Just as guns don’t kill people (people kill people), drones aren’t all bad – but they can be used to do bad things. Like dropping bombs on innocent people. CNN Money reports, hackers can use them to swoop in and swipe sensitive person information entered into your smartphone from high in the sky.
Developed by Sensepost Research Labs security researchers Glenn Wilkinson and Daniel Cuthbert, the dastardly piece of distributed tracking and profiling framework technology at work here is called Snoopy, and it can be loaded into anything from another mobile phone
Anytime you use a Wi-Fi network, your smartphone or tablet remembers that network, so it can more easily connect the next time you’re in range. It does this by peering each network to see if it’s available. Snoopy exploits this feature by identifying a previously used network, then it pretends to be that network, so your smartphone or tablet connects to it, and you are none the wiser.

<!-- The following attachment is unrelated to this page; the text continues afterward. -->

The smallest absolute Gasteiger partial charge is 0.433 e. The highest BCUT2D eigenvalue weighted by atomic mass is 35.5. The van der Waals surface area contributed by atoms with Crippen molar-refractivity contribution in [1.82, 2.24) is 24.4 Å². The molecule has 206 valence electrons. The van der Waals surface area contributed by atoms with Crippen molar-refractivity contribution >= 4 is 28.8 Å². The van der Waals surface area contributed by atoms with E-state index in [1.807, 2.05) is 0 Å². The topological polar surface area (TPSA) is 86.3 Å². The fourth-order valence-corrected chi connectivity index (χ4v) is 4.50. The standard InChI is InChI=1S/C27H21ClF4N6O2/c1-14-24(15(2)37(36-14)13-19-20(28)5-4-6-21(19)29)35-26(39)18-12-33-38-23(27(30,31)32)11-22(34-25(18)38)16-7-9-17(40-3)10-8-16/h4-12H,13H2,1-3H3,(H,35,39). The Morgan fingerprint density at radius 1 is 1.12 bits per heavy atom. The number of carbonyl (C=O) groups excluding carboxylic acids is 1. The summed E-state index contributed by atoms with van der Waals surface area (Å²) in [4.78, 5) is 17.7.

After stopping the individual media access control address of a phone, Snoopy is capable of seeing and recording data of sensitive nature such as location, username, passwords or even information about a credit card that is more often accessed by accounts or websites.
While giving an interview to CNN, Snoopy revealed multiple users of smartphones about how they were attacked by the drone, and within the space of an hour gathered the sensitive information and real time GPS location of about 150 smartphones. It also collected their Yahoo, Amazon and PayPal accounts created for a testing purpose.